The coroner, Dr Andrew Walker, said the cause of Evan’s death was the delay in treating him with ‘a timely exchange infusion’ and added that this was made more difficult ‘by a lack of understanding of sickle cell disease in the medical and nursing staff looking after Mr Smith’.

Guardian reporter Tobi Thomas wrote at the time, ‘This was despite the hospital where Smith was treated, North Middlesex hospital in Edmonton, north London, serving an area with a large African-Caribbean community.’

Alidor said that now he needs to speak about sickle cell disease to raise awareness. He goes into schools to educate children and teachers; corporate organisations; places of worship and is planning to go into prisons encouraging people to donate blood. ‘If it wasn’t for the generosity of people donating their blood we wouldn’t get the treatment we need.’

He is also a musician and has produced a rap song Hidden Pain about sickle cell released in March 2019. He said, ‘All the people in this music video have it. Some have since lost their lives.’ This story was picked up many news outlets including the BBC, Channel 5 and Sky, and he said that he felt relieved that someone was finally listening. We had found our voice. Alidor went on to create his charity organisation Hidden Pain Society last year where he mentors 13-16 year olds from diverse backgrounds.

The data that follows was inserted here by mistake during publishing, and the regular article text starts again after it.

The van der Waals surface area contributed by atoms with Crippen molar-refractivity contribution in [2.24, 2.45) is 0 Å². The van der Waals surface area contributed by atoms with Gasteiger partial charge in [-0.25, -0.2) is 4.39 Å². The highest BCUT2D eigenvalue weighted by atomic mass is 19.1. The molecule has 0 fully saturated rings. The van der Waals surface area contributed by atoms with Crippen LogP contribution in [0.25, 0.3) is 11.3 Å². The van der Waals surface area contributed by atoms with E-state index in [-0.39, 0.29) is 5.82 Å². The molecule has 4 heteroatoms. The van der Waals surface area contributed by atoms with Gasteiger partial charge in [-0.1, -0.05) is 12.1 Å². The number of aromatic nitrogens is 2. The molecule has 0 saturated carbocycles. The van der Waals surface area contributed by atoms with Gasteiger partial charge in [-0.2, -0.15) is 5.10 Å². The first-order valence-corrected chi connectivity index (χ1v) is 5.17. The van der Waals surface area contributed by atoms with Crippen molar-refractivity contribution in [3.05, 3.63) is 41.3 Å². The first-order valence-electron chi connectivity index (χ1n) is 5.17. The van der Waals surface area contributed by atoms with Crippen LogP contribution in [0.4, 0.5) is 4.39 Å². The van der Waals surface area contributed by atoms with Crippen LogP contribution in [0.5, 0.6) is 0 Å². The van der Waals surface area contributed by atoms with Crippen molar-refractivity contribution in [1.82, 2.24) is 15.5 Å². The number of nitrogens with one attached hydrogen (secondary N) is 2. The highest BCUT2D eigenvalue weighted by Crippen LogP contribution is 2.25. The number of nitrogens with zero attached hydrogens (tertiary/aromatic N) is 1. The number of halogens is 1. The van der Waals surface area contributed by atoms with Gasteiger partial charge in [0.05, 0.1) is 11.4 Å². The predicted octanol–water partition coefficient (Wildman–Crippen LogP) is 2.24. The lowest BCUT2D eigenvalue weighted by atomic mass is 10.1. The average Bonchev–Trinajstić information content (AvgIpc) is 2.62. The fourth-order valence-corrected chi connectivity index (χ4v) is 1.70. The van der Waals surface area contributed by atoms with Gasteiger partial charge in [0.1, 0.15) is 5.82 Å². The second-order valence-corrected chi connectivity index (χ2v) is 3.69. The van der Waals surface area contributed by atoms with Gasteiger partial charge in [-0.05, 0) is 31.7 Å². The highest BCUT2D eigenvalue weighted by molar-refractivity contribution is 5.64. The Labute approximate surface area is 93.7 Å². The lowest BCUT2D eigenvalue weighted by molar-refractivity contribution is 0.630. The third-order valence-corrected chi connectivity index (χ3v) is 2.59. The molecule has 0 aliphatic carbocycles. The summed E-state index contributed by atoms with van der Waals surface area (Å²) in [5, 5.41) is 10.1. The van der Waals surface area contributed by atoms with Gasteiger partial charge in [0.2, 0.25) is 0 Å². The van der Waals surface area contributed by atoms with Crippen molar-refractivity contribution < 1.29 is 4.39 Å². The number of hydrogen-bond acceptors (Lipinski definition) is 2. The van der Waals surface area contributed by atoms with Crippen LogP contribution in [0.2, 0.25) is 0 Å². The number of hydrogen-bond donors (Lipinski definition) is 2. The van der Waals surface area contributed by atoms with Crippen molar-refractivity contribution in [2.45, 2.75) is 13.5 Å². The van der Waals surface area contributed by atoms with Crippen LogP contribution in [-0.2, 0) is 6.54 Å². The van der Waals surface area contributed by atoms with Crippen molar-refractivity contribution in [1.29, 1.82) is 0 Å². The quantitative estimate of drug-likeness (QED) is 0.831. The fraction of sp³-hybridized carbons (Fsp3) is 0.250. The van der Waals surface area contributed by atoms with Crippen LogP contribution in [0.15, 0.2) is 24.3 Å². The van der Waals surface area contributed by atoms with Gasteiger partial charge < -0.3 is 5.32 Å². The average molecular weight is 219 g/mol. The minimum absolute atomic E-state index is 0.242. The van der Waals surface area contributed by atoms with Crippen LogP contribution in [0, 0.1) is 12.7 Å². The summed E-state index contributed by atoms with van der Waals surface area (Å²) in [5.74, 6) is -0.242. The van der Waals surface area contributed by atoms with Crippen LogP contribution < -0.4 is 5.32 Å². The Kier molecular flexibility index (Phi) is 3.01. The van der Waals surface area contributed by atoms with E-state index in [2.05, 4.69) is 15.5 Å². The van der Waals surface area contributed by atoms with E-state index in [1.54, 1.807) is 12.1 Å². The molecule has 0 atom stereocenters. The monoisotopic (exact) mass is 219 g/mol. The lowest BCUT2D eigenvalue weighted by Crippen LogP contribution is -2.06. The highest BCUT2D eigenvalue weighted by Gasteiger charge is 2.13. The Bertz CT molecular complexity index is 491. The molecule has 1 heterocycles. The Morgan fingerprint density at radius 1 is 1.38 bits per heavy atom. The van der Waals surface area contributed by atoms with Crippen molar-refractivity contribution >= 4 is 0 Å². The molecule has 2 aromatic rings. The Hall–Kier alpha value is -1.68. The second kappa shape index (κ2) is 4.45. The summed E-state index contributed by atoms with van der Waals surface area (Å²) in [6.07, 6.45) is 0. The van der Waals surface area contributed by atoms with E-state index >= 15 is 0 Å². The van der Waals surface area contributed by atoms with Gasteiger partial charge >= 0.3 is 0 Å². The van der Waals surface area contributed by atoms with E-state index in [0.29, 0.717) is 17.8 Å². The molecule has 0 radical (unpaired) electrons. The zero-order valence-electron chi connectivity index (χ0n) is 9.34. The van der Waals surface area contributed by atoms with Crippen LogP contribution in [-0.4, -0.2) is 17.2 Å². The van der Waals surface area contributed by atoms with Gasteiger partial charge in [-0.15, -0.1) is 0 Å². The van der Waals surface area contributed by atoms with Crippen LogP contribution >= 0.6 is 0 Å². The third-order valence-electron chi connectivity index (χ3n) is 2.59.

In 2022 he was invited to the Annual Scientific Meeting of the British Society for Haematology (BSH) in Manchester, the largest annual haematology event in the UK, to learn about and discuss the latest updates in haematology, and where he performed his song.

He will be a voice for everyone with sickle cell disease on World Sickle Cell Awareness Day June 19 and during September which is sickle cell disease awareness month. ‘The NHS sometimes join me at these events to do finger prick tests to find out people’s blood types. Ro is the main blood type needed to help a person with sickle cell, but all blood helps. A blood donation from one person can save up to three lives. Every donation makes a difference.

‘My ambition is to partner with the NHS to host a video taking people through the whole process of donating blood – where it goes, how it is stored, and who it’s given to and the difference it can make to people living with sickle cell disease.’

As we also commemorate the Windrush anniversary this month, John James OBE, Chief Executive of the Sickle Cell Society UK said, ‘there is space for remembrance, but also for remedy: by working towards a better quality of life for people who left their home and everything they knew, to support the life we live today.

‘We can honour the legacy of the Windrush generation, ensuring that their contributions are celebrated, and the needs of those in that community who are affected by Sickle Cell Disease are acknowledged and met.

‘The Society was set up at the end of the ‘Windrush generation’, in 1979, and was formed by a group of patients, parents and health professionals who were all concerned about the lack of understanding and the inadequacy of treatment for people living with Sickle Cell Disorders.

‘Our work through the years has supported the Windrush generation to navigate the challenges presented by the condition and campaign for improvements. Today our work also supports the descendants of the Windrush generation, who are living with the condition or carry the trait.’

If you would like to donate blood please go to https://www.blood.co.uk/
A Star - Hidden Pain https://youtu.be/gPaX0kXj_jQ?si=6ORJC-luHDrTPagP